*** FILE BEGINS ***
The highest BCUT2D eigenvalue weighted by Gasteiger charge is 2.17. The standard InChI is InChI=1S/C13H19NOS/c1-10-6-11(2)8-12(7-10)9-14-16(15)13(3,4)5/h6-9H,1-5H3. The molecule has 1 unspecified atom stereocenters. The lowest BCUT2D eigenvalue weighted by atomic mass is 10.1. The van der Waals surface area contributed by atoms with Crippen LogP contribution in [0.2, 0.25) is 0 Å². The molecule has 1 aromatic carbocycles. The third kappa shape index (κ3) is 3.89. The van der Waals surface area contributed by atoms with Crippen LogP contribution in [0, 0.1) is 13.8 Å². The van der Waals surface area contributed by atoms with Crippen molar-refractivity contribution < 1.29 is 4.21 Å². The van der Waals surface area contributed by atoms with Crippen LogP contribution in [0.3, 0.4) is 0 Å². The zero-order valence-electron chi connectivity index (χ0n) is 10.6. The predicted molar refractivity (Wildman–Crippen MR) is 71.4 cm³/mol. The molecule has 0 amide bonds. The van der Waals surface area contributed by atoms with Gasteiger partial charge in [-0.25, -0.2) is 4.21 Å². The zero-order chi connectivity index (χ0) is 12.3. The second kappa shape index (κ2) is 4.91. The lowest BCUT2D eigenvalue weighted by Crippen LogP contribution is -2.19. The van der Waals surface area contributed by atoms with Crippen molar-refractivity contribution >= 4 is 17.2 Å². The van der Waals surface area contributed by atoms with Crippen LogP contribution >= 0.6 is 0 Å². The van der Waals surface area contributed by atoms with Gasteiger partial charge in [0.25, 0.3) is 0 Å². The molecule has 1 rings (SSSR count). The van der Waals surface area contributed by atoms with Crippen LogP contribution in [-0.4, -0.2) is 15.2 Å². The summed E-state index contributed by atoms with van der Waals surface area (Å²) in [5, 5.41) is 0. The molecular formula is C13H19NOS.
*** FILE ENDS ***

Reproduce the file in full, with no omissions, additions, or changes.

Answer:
The highest BCUT2D eigenvalue weighted by Gasteiger charge is 2.17. The standard InChI is InChI=1S/C13H19NOS/c1-10-6-11(2)8-12(7-10)9-14-16(15)13(3,4)5/h6-9H,1-5H3. The molecule has 1 unspecified atom stereocenters. The lowest BCUT2D eigenvalue weighted by atomic mass is 10.1. The van der Waals surface area contributed by atoms with Crippen LogP contribution in [0.2, 0.25) is 0 Å². The molecule has 1 aromatic carbocycles. The third kappa shape index (κ3) is 3.89. The van der Waals surface area contributed by atoms with Crippen LogP contribution in [0, 0.1) is 13.8 Å². The van der Waals surface area contributed by atoms with Crippen molar-refractivity contribution < 1.29 is 4.21 Å². The van der Waals surface area contributed by atoms with Crippen LogP contribution in [0.3, 0.4) is 0 Å². The zero-order valence-electron chi connectivity index (χ0n) is 10.6. The predicted molar refractivity (Wildman–Crippen MR) is 71.4 cm³/mol. The molecule has 0 amide bonds. The van der Waals surface area contributed by atoms with Gasteiger partial charge in [-0.25, -0.2) is 4.21 Å². The zero-order chi connectivity index (χ0) is 12.3. The second kappa shape index (κ2) is 4.91. The lowest BCUT2D eigenvalue weighted by Crippen LogP contribution is -2.19. The van der Waals surface area contributed by atoms with Crippen molar-refractivity contribution >= 4 is 17.2 Å². The van der Waals surface area contributed by atoms with Crippen LogP contribution >= 0.6 is 0 Å². The van der Waals surface area contributed by atoms with Gasteiger partial charge in [0.25, 0.3) is 0 Å². The molecule has 1 rings (SSSR count). The van der Waals surface area contributed by atoms with Crippen LogP contribution in [-0.4, -0.2) is 15.2 Å². The summed E-state index contributed by atoms with van der Waals surface area (Å²) in [5, 5.41) is 0. The molecular formula is C13H19NOS.